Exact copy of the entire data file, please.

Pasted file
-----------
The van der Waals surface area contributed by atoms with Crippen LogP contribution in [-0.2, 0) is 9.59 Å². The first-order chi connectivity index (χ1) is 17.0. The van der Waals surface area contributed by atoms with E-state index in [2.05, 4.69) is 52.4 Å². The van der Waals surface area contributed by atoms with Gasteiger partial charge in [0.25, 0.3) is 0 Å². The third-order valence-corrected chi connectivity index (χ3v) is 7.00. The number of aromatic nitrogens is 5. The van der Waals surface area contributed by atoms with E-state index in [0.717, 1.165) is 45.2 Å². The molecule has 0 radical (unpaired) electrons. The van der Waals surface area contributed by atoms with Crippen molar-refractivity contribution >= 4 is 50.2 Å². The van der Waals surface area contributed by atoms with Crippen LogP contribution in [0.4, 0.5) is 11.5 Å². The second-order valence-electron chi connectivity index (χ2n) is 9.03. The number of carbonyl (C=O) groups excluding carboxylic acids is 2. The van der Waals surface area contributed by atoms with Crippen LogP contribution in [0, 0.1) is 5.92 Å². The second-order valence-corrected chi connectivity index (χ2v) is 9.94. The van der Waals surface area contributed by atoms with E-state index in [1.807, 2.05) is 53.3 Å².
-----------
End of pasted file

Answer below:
The van der Waals surface area contributed by atoms with Crippen LogP contribution in [-0.2, 0) is 9.59 Å². The first-order chi connectivity index (χ1) is 17.0. The van der Waals surface area contributed by atoms with E-state index in [2.05, 4.69) is 52.4 Å². The van der Waals surface area contributed by atoms with Gasteiger partial charge in [0.25, 0.3) is 0 Å². The third-order valence-corrected chi connectivity index (χ3v) is 7.00. The number of aromatic nitrogens is 5. The van der Waals surface area contributed by atoms with E-state index in [0.717, 1.165) is 45.2 Å². The molecule has 0 radical (unpaired) electrons. The van der Waals surface area contributed by atoms with Crippen molar-refractivity contribution >= 4 is 50.2 Å². The van der Waals surface area contributed by atoms with Crippen LogP contribution in [0.4, 0.5) is 11.5 Å². The second-order valence-electron chi connectivity index (χ2n) is 9.03. The number of carbonyl (C=O) groups excluding carboxylic acids is 2. The van der Waals surface area contributed by atoms with Crippen LogP contribution in [0, 0.1) is 5.92 Å². The second-order valence-corrected chi connectivity index (χ2v) is 9.94. The van der Waals surface area contributed by atoms with E-state index in [1.807, 2.05) is 53.3 Å².